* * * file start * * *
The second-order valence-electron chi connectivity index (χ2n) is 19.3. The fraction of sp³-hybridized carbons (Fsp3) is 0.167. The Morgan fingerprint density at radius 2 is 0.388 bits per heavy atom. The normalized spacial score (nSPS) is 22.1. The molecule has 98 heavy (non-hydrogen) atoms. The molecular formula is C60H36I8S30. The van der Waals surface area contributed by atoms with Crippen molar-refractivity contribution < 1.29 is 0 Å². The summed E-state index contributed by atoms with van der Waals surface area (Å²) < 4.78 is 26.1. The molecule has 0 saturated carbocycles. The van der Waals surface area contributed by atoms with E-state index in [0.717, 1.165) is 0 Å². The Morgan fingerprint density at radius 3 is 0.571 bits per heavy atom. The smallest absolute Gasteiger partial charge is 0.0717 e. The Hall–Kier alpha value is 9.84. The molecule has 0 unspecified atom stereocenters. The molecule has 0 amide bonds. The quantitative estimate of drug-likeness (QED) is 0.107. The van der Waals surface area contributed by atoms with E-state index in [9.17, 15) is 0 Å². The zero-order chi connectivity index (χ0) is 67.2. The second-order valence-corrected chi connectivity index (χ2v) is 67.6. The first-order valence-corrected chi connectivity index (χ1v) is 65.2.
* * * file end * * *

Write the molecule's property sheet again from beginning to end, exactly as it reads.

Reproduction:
The second-order valence-electron chi connectivity index (χ2n) is 19.3. The fraction of sp³-hybridized carbons (Fsp3) is 0.167. The Morgan fingerprint density at radius 2 is 0.388 bits per heavy atom. The normalized spacial score (nSPS) is 22.1. The molecule has 98 heavy (non-hydrogen) atoms. The molecular formula is C60H36I8S30. The van der Waals surface area contributed by atoms with Crippen molar-refractivity contribution < 1.29 is 0 Å². The summed E-state index contributed by atoms with van der Waals surface area (Å²) < 4.78 is 26.1. The molecule has 0 saturated carbocycles. The van der Waals surface area contributed by atoms with E-state index in [0.717, 1.165) is 0 Å². The Morgan fingerprint density at radius 3 is 0.571 bits per heavy atom. The smallest absolute Gasteiger partial charge is 0.0717 e. The Hall–Kier alpha value is 9.84. The molecule has 0 unspecified atom stereocenters. The molecule has 0 amide bonds. The quantitative estimate of drug-likeness (QED) is 0.107. The van der Waals surface area contributed by atoms with E-state index in [9.17, 15) is 0 Å². The zero-order chi connectivity index (χ0) is 67.2. The second-order valence-corrected chi connectivity index (χ2v) is 67.6. The first-order valence-corrected chi connectivity index (χ1v) is 65.2.